Gatekeeping AI art


Euclid wrote the Elements, laying out the foundations of geometry and axiomatic mathematics, without any algebra. This doesn’t seem surprising (geometry is just pictures!) until you remember that the book contains a chunk of elementary number theory. For example, here is Euclid’s proposition which implies that $\sqrt{2}$ is irrational:

If between two numbers there fall numbers in continued proportion with them, then, however many numbers fall between them in continued proportion, so many also fall in continued proportion between the numbers which have the same ratios with the original numbers.

If you have trouble seeing $\sqrt{2}$ here, don’t worry; so does everyone who reads the Elements. (Professor David Joyce, explaining how to parse this, remarks “If 1 is considered to be a number, the argument simplifies.”) With all due respect to Euclid, in hindsight we know that mediating all of mathematics through lines and circles makes some things more difficult than they need to be.

Things are better today now that we have symbolic notation, though on occasion people fall into a Euclid-style trap and say that mathematics is symbol crunching. If you can move the right funny letters around in calculus, linear algebra, or differential equations, then you’re a “good student.” But of course math is not just symbol crunching, just like it isn’t just lines and circles.

This historical outline guides me when thinking about AI generated art. There has been a lot of uproar over the past few years from concerned artists about AI tools like Midjourney. Are these tools going to take jobs from already-struggling artists? Are they just stealing original work and repackaging it with fancy post-processing? And whatever you think, can’t we agree that “AI art” is not real art?

This sentiment that “AI art is not real art” seems mistaken. I understand that creating art is very difficult, in the same way that drawing and reasoning about complicated geometric diagrams is difficult. But are the techniques used to create art today what art is? Can it really be said that if you aren’t drawing lines on a tablet, or putting paint on a canvas, you aren’t making art? I don’t buy it.

I suspect that artists lashing out at AI art are more concerned about job security than they are artistic ideals. And fair enough. AI art might not be taking their jobs now, but it probably will. Just look at Cosmo’s cover from 2022, or read the story of Kelly McKernan, whose distinctive art style was reproduced by an AI startup that McKernan is suing for copyright infringement. It is demoralizing to devote a chunk of your life to something only for a newfangled machine to do it better. And yet, like the old folk hero John Henry, you can fight progress your whole life and accomplish nothing but dying.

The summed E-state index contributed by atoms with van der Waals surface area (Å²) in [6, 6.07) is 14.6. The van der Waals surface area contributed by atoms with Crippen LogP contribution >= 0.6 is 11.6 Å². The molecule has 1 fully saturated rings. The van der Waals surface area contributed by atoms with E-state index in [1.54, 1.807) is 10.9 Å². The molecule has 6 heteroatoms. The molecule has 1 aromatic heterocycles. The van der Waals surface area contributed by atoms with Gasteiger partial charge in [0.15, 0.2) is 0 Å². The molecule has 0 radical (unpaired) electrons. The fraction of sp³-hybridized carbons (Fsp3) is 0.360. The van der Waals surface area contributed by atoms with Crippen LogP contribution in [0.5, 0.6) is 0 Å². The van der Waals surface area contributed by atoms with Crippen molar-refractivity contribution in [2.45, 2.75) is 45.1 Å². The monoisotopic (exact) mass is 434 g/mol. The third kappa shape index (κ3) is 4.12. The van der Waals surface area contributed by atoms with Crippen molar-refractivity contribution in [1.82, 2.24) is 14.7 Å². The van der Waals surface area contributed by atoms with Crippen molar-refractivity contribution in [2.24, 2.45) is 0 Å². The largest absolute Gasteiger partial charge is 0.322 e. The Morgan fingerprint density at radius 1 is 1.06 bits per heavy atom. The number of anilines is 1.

AI art does not need to be the end of human art. If we, as a society, think that human art is important, then we can fund it. We already do fund it in various ways, like through the National Endowment for the Arts1. I would be happy to see more money go that way. We fund lots of things that no one would ever pay for on their own2, and art is one of the more noble things we could pick.

It’s great that I can ask ChatGPT to explain things, and it’s great that more people can make art using tools like Midjourney. If you are worried about a future where these tools are so widespread that AI does everything, a future where your economic opportunities are extremely limited, a future where humanity is left to passively observe a digital world, then you better start writing blog posts saying nice things about ChatGPT before it takes over.

  1. NEA has a very neat map where you can see how much money they put into individual states

  2. Like most of academia. Does New Jersey need 100 math Ph.D students at its flagship university? No, of course not. But it’s a nice, fairly cheap thing that brings in smart, motivated people and might pay off in unexpected ways. I’m very grateful to citizens of the Garden State for their generous support!